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Histological Evidence of Muscle Degeneration in Advanced Human Rotator Cuff Disease.
Published Web Locationhttps://doi.org/10.2106/jbjs.16.00335
BackgroundCellular remodeling in rotator cuff muscles following a massive rotator cuff tear is poorly understood. The aim of the current study was to provide histological evidence to elucidate the mode of muscle loss in advanced human rotator cuff disease and to assess tissue-level changes in relation to findings on noninvasive imaging.
MethodsRotator cuff muscle biopsy samples were taken from the scapular fossae from 23 consecutive patients undergoing reverse total shoulder arthroplasty in order to evaluate muscle composition in severe rotator cuff disease. Markers of vascularity; inflammation; fat distribution; and muscle atrophy, degeneration, and regeneration were quantified.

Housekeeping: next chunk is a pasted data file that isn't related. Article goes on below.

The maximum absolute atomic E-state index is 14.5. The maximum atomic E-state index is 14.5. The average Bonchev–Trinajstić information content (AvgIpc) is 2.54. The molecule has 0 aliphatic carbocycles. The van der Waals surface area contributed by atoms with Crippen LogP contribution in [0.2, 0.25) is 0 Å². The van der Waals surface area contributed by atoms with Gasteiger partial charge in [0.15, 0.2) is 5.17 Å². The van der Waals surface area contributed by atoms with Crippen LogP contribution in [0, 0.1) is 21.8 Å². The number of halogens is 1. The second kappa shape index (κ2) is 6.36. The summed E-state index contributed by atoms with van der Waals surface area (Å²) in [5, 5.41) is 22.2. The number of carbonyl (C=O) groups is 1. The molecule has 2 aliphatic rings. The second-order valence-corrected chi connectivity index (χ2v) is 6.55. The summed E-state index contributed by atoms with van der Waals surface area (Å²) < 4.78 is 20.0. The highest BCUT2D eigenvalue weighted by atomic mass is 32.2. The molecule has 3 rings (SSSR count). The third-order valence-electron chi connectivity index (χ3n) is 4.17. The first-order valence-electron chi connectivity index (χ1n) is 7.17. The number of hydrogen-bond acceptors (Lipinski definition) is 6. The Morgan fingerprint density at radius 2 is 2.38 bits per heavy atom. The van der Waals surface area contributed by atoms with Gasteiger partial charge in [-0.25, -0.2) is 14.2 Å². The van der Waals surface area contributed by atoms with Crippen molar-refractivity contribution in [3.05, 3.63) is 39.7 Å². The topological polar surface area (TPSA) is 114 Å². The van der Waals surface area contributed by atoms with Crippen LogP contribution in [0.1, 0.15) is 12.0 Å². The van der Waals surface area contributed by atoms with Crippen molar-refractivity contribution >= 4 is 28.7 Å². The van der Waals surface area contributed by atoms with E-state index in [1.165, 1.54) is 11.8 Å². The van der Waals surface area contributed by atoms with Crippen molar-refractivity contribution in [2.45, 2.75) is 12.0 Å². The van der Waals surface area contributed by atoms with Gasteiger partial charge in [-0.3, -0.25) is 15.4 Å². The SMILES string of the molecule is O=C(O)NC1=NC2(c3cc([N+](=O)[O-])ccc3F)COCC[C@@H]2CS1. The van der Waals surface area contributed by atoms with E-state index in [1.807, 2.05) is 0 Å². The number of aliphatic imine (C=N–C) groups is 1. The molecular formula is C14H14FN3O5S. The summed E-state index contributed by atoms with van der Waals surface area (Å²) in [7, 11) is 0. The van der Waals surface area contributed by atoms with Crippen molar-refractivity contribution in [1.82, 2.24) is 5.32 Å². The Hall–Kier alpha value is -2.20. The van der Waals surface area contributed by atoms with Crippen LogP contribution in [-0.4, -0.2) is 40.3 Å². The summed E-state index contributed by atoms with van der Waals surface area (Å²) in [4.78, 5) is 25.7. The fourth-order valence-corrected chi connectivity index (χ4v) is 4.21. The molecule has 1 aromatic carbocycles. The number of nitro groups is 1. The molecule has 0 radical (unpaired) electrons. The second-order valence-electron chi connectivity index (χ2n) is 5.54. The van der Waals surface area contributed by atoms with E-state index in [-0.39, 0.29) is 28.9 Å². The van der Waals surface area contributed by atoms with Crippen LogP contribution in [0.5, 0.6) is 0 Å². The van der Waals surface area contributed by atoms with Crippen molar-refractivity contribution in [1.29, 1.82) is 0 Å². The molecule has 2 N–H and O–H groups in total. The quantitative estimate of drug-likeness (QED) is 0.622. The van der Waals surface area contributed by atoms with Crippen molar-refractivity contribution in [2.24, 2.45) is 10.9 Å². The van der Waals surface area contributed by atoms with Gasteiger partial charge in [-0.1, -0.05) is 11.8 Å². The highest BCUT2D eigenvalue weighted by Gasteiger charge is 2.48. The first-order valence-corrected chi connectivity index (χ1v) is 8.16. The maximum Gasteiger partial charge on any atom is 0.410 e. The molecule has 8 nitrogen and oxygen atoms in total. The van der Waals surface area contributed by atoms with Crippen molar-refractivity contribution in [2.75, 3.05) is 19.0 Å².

ResultsThe samples primarily consisted of dense, organized connective tissue (48.2% ± 19.1%) and disorganized, loose connective tissue (36.9% ± 15.9%), with substantially smaller fractions of muscle (10.4% ± 22.0%) and fat (6.5% ± 11.6%). Only 25.8% of the biopsy pool contained any muscle fibers at all. Increased inflammatory cell counts (111.3 ± 81.5 macrophages/mm) and increased vascularization (66.6 ± 38.0 vessels/mm) were observed across biopsies. Muscle fiber degeneration was observed in 90.0% ± 15.6% of observable muscle fascicles, and the percentage of centrally nucleated muscle fibers was pathologically elevated (11.3% ± 6.3%). Fat accumulation was noted in both perifascicular (60.7% ± 41.4%) and intrafascicular (42.2% ± 33.6%) spaces, with evidence that lipid may replace contractile elements without altering muscle organization.
ConclusionsDramatic degeneration and inflammation of the rotator cuff muscles are characteristics of the most chronic and severe rotator cuff disease states, suggesting that muscle loss is more complicated than, and distinct from, the simple atrophy found in less severe cases.
Clinical relevanceIn order to address degenerative muscle loss, alternative therapeutic approaches directed at muscle regeneration must be considered if muscle function is to be restored in late-stage rotator cuff disease.
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